Then I noticed that six of those guys abusing church property thought I was more interesting than trashing something that couldn’t fight back. The third thing I noticed was that this alley was a dead end. My heart was pounding, and I had sweat through that teeshirt, even though it was 28 degrees out. They were catching up with me and made a disturbing roaring sound. It was fairly clear that they were not rational.
I aimed for the high hedge at the end of the alley way. It might at least afford enough protection that they would have a hard time getting to me. I ran as fast as I could over the pot hole laden dirt road, tightly packed but still hosting icy patches. They were still catching up.
The hedge concealed a high iron fence made of pipes as thick as my arm. There were eight bars, including one fairly close to the ground. But I dug around into the hedge anyway, hoping there was some give or purchase. As I got nearer the end, I could hear them shouting at me, something about a tasty morsel and having the munchies. I don’t think they were talking about brownies. When I got to almost the end, I found a gap in the fence. I struggled through the dense foliage and found myself passing through, though the branches tore at my clothing and face. I didn’t care. It was better than being a victim in the alley behind me.
Then there was some give and I fell forward onto a beautifully manicured lawn. There was a lovely peaceful garden all around me. I struggled to my feet and walked to the nearest patch of concrete. I was possessed by hyper vigilance. I could only see threats, not beauty.
What if they followed me in?
But I heard them digging around in the bushes, yelling and swearing. They even used their baseball bats on the fence but they did not find my little cut through. They swore and swore and eventually wandered off. I couldn’t relax until they left.
Then I could finally breathe and admire my surroundings. There was the rich green grass, and the tall hedge and containers of flowers looking too full for the season. Granted the greens were mostly evergreens, but even the lawn was a deep rich green of mid summer instead of the pale fitful green from early April (in Michigan). It was much warmer inside this hedged in area than it was outside. But there was a lot of concrete tile walk way and big container pots with wonderful blooming plants. Couldn’t the concrete absorb the sun and conserve heat? I figured that had to be the explanation.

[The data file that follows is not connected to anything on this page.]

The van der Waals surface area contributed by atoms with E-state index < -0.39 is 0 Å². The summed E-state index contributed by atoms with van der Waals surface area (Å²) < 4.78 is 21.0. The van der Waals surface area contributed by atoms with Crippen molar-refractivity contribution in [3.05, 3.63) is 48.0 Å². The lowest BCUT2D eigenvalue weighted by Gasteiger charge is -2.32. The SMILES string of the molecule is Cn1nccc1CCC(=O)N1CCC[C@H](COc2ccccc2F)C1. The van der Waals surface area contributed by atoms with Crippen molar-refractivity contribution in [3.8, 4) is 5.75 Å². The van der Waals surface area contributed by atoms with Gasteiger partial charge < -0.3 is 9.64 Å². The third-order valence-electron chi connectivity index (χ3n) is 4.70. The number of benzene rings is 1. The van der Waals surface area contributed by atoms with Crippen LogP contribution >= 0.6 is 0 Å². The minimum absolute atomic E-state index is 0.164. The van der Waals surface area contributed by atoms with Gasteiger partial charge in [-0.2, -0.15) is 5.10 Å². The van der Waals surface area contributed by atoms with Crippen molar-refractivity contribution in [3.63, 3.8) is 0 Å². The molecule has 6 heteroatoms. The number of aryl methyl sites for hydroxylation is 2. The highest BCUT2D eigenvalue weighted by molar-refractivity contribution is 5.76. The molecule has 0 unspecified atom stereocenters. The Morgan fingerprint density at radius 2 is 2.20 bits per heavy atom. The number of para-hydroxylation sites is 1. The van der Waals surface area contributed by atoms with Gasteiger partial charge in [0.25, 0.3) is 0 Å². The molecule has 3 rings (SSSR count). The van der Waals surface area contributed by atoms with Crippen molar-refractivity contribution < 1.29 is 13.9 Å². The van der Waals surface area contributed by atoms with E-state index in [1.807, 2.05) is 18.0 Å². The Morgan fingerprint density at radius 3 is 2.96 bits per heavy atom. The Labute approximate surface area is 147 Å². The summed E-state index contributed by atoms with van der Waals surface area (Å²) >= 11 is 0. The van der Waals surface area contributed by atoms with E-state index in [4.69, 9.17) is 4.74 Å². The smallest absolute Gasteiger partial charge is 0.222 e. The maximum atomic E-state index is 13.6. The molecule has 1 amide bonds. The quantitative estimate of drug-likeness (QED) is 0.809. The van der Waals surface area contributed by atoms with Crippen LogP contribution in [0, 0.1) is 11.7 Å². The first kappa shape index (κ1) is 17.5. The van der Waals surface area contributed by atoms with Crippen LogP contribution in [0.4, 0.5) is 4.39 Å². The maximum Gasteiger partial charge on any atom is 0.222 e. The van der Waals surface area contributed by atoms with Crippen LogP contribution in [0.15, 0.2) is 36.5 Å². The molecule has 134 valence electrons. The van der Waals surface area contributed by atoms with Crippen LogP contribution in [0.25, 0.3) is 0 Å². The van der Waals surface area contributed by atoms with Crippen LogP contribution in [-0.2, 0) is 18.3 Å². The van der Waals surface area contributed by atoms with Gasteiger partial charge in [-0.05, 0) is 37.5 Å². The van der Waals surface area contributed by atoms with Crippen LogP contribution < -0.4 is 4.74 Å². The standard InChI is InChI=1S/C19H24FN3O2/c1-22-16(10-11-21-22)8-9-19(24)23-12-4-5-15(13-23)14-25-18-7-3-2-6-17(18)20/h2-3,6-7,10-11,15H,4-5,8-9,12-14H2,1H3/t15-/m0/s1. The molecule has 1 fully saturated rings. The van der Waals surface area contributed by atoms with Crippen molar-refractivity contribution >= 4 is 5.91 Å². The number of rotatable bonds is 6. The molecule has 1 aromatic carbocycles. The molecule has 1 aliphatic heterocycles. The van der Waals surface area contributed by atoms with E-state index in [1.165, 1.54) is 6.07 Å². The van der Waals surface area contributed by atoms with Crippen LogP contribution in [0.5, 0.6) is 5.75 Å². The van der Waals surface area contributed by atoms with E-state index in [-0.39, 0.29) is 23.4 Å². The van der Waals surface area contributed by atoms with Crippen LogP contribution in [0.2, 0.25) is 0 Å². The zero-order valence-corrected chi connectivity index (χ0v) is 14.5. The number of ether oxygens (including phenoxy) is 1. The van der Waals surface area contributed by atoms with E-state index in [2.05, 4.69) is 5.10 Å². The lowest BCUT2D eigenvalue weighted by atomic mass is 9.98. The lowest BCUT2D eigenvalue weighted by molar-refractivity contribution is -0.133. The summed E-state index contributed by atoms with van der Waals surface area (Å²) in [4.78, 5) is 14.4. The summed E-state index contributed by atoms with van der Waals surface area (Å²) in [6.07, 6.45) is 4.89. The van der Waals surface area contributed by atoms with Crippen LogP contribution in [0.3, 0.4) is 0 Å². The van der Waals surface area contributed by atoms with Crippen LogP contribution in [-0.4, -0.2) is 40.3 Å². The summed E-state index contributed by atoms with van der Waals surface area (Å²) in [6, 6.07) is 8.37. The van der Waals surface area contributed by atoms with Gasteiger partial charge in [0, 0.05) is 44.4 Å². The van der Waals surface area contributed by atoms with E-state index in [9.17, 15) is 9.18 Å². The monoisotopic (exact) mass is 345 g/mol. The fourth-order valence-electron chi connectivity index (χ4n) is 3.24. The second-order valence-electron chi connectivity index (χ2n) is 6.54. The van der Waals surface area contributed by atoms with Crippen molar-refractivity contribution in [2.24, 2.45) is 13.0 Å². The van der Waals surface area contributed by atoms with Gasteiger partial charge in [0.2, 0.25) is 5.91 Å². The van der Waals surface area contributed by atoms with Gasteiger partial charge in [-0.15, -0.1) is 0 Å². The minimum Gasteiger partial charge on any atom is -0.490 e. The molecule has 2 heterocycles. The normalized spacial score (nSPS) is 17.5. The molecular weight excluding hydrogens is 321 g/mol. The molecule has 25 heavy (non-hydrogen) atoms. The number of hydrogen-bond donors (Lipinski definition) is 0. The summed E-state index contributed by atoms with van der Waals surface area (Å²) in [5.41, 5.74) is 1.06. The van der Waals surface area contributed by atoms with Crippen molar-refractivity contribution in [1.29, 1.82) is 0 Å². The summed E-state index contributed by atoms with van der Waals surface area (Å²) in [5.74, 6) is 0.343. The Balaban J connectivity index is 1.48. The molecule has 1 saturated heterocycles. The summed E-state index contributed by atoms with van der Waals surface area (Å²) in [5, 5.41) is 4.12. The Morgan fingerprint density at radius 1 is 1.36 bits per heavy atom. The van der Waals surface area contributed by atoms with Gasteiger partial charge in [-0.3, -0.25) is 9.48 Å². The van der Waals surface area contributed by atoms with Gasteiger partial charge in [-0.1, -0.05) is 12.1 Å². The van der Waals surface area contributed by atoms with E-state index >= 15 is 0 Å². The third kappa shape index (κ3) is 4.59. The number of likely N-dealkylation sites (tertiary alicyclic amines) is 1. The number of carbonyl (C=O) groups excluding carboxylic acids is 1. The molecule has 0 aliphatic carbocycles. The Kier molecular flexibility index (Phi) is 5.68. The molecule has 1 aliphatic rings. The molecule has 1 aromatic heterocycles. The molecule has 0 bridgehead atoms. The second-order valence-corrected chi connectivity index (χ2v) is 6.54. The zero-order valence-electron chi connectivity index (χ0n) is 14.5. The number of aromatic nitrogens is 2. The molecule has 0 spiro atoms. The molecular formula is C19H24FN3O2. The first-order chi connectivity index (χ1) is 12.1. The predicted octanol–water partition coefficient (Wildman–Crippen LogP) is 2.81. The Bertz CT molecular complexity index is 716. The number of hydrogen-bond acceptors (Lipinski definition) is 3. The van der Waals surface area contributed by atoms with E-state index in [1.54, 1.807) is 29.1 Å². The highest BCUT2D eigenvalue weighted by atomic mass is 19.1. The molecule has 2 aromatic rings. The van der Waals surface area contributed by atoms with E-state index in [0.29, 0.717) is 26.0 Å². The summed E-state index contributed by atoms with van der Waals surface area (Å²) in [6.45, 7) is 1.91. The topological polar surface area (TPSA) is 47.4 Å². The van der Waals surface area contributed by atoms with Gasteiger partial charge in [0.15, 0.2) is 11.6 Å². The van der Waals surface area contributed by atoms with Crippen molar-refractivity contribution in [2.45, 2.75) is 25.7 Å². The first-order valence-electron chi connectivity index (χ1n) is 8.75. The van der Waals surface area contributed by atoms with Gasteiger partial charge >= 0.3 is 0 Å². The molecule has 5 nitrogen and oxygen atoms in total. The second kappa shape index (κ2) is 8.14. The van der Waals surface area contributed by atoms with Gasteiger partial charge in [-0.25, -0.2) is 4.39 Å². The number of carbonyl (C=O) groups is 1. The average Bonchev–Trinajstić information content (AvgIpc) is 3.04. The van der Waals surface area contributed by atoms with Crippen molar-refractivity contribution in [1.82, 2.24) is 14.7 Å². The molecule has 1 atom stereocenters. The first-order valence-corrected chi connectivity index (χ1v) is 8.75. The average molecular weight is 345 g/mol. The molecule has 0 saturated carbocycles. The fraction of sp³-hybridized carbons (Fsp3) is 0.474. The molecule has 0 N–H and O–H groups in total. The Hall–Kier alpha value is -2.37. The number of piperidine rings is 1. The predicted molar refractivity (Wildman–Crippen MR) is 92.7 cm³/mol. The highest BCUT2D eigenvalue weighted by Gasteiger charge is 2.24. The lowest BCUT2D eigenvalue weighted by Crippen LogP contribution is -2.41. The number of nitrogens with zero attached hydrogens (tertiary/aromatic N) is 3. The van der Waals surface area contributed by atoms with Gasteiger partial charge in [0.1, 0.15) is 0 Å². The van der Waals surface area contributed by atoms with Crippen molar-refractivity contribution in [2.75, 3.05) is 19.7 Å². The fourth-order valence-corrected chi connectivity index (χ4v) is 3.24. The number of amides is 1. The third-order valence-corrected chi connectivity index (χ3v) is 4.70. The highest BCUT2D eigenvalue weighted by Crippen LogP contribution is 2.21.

I walked around to calm my pounding heart. In the very center of this refuge was a taller than life statue of the Blessed Virgin Mary. She stood on a platform, looking both brave and serene. She was sculpted of smooth creamy marble, her arms outstretched with blessings. There was a marble bench directly in front of her, so I went to at least give thanks for her protection in this alarming time. I felt nothing but peace.
I was an honorable pagan, I gave thanks to whom it was owed.
She said, You’ll be back.
I said, I doubt it.
Then I realized I had a new problem. How would I get out? Sure I was safe, and that was important… but I had to get to my car, eventually. I didn’t have any friends who lived down town at that time. The door into the church was locked, and there was no other exit. I went back to my corner and could not find where I had gone though to get in.
This was both intriguing and disturbing.
Then I tried the door again. Still locked. So I decided to round the building and see if there was a gate by the front of the property next to the building… sometimes those have locks you can open from inside but not from outside. Instead, I found another bench, and a priest enjoying a cigarette in the shadow of the building. He looked disturbed that I had found him.
“Hi.” I said.
He gave me an unreadable expression, both perturbed, amused and startled.
After a pause he greeted me. “Hello, can I help you?”
“Yes. I appreciate your hospitality, but now I should go home. Do you know how I can get out?”
“Yes, I do.” He said with growing amusement, “But do you know how you got in?”
This question annoyed me greatly. I was there, wasn’t I?
“Um, yes, I got through the fence over there. In the corner. There’s a gap.”
He looked at me with something like wonder, but still highly amused.
“Really? There’s a gap? Can you show it to me, please?”
So I led him to where the hedge corner that had saved my life.
We both looked at the fence. It was tall. It was sturdy. It was completely without a gap. Each unit, including the corner was WELDED together so there was no possible gap.
“I had this fence built because of the vandals had a tendency to trash this quiet place of meditation several times a year. We made double certain there was no way in. The vandalism fortunately stopped. Then we started getting a stranger problem. It is less burdensome but none the less perplexing. There is a homeless Vietnam vetran from the neighborhood who appears in here. I still don’t know how he does it, being in a wheel chair and all. But Mary lets him in. So you must understand before you leave, that you are here because she let you in. I don’t have a say, one way or the other.”
I looked him in the eye. “I am not a Catholic. I am not even Christian. But I am not without honor. I thanked her for her space and her protection. I know I owe her something.”
He smiled. “You’ll be back.”
I started. “That’s what she said.”
He laughed. “See you soon.” he said.
As a pagan, I was annoyed and unsettled by the whole exchange. I knew for a fact I would never be Catholic… Except… Surprise.